Since its inception in 1969, members of the Jewish Defense League and related Kahanist organizations allegedly carried out a relentless campaign of violence, culminating in JDL-member Baruch Goldstein's 1994 massacre of 29 Muslims in Hebron. In 1997, the U.S. State Department officially designated Kach and Kahane Chai as "foreign terrorist organizations." The State Department noted that both groups "were declared to be terrorist organizations in March 1994 by the Israeli Cabinet under the 1948 Terrorism Law. This followed the groups' statements in support of Dr. Baruch Goldstein's attack in February 1994 on the al-Ibrahimi Mosque -- Goldstein was affiliated with Kach -- and their verbal attacks on the Israeli Government."
A 1995 ADL report describes the campaign of violence and racism in Israel and the Palestinian territories during the 1980s linked to Kahanists and Kach, including attempts to bomb the Al Aqsa Mosque. In 1982, "a follower of Kahane's Kach Movement in Israel, Alan Harry Goodman, entered the Al-Agsa Mosque ... and shot Muslim worshipers there, killing one and wounding many others. Kahane described the shooting as 'courageous' and stated that the Kach would pay Goodman's legal fees."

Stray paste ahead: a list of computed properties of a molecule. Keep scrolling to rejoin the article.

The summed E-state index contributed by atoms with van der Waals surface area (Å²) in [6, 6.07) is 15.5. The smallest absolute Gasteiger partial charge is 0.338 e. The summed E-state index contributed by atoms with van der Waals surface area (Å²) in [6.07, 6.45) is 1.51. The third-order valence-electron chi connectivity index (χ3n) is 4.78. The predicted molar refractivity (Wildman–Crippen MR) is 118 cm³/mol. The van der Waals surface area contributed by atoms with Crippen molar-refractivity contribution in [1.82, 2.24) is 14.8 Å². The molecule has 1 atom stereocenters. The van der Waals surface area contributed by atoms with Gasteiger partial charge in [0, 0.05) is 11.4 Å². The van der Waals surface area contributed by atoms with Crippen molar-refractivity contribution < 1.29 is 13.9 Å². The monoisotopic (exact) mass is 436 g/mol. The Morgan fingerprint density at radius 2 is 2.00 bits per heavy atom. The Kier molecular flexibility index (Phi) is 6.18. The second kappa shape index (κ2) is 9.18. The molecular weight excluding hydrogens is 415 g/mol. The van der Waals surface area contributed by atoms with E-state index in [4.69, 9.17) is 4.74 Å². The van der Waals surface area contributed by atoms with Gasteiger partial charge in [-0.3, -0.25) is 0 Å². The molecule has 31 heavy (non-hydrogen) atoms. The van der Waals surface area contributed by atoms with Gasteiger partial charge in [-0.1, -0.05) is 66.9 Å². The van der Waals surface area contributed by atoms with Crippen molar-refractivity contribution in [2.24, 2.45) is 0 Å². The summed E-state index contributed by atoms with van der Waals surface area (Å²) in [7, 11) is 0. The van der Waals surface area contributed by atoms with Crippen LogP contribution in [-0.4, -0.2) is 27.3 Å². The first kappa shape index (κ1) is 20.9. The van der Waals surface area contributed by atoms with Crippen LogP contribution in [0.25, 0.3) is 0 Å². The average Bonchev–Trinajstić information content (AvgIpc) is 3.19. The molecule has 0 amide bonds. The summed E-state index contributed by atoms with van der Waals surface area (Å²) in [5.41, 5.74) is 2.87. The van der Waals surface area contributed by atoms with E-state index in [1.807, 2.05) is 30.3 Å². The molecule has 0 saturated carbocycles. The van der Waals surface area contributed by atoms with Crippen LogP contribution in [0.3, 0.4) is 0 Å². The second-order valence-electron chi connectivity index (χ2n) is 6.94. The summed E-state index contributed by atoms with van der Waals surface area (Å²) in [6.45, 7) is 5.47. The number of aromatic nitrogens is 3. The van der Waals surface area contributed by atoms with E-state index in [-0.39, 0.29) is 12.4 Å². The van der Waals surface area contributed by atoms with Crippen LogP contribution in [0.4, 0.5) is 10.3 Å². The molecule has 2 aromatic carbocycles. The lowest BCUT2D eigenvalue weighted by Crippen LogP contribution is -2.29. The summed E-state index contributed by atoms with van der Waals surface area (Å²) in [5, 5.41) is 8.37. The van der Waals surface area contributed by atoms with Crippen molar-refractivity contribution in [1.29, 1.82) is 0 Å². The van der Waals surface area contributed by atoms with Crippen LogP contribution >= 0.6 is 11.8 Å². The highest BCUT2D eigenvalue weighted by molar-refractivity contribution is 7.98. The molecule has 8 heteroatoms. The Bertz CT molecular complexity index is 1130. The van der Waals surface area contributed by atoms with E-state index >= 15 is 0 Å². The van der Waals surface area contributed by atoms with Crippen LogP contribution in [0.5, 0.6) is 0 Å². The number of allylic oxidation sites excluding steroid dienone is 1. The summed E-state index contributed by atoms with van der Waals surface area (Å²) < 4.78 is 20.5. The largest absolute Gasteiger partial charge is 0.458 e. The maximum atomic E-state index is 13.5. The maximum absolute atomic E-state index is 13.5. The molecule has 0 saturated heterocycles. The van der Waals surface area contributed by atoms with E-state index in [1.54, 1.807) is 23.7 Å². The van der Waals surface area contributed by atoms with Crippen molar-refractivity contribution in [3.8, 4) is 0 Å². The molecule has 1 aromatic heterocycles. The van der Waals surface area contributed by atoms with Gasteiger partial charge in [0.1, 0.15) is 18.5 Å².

As explained by the ADL, Kach's support for racism and its association with violent activities led to it being banned from Israeli elections:
A year after Kahane's election to a Knesset seat in 1984, the Kach Party was officially banned by the Knesset for "inciting racism and endangering security." Kach was banned from participating in the 1988 Knesset elections, and subsequently in the 1992 elections as well. Kahane's proponence of anti-miscegenation laws which would bar sexual relations between Jews and non-Jews in Israel was but one element of his political program. Violence against Arabs and Jews with whom he disagreed was another. During his tenure in the Knesset, Kahane used his position as a bully pulpit to advocate his views, vowing that he would 'drive this country crazy' and constantly advocated the expulsion of all Arabs from Israel.